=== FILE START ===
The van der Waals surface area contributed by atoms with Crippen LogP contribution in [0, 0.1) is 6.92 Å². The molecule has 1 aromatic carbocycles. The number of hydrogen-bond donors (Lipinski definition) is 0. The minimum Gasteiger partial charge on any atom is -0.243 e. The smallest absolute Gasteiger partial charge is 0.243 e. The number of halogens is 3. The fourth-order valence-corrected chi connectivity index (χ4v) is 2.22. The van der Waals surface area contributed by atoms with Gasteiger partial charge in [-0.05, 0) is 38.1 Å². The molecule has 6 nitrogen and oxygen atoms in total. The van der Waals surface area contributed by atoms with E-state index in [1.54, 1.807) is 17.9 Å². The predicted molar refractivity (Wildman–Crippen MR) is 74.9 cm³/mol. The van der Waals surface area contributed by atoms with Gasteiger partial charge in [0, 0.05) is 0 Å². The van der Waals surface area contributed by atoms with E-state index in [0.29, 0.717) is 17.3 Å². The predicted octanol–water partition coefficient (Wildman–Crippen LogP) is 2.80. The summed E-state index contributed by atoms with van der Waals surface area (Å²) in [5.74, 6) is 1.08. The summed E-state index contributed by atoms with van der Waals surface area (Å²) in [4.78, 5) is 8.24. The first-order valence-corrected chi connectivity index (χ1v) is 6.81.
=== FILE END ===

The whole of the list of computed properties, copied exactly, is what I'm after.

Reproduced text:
The van der Waals surface area contributed by atoms with Crippen LogP contribution in [0, 0.1) is 6.92 Å². The molecule has 1 aromatic carbocycles. The number of hydrogen-bond donors (Lipinski definition) is 0. The minimum Gasteiger partial charge on any atom is -0.243 e. The smallest absolute Gasteiger partial charge is 0.243 e. The number of halogens is 3. The fourth-order valence-corrected chi connectivity index (χ4v) is 2.22. The van der Waals surface area contributed by atoms with Gasteiger partial charge in [-0.05, 0) is 38.1 Å². The molecule has 6 nitrogen and oxygen atoms in total. The van der Waals surface area contributed by atoms with E-state index in [1.54, 1.807) is 17.9 Å². The predicted molar refractivity (Wildman–Crippen MR) is 74.9 cm³/mol. The van der Waals surface area contributed by atoms with Gasteiger partial charge in [0, 0.05) is 0 Å². The van der Waals surface area contributed by atoms with E-state index in [0.29, 0.717) is 17.3 Å². The predicted octanol–water partition coefficient (Wildman–Crippen LogP) is 2.80. The summed E-state index contributed by atoms with van der Waals surface area (Å²) in [5.74, 6) is 1.08. The summed E-state index contributed by atoms with van der Waals surface area (Å²) in [4.78, 5) is 8.24. The first-order valence-corrected chi connectivity index (χ1v) is 6.81.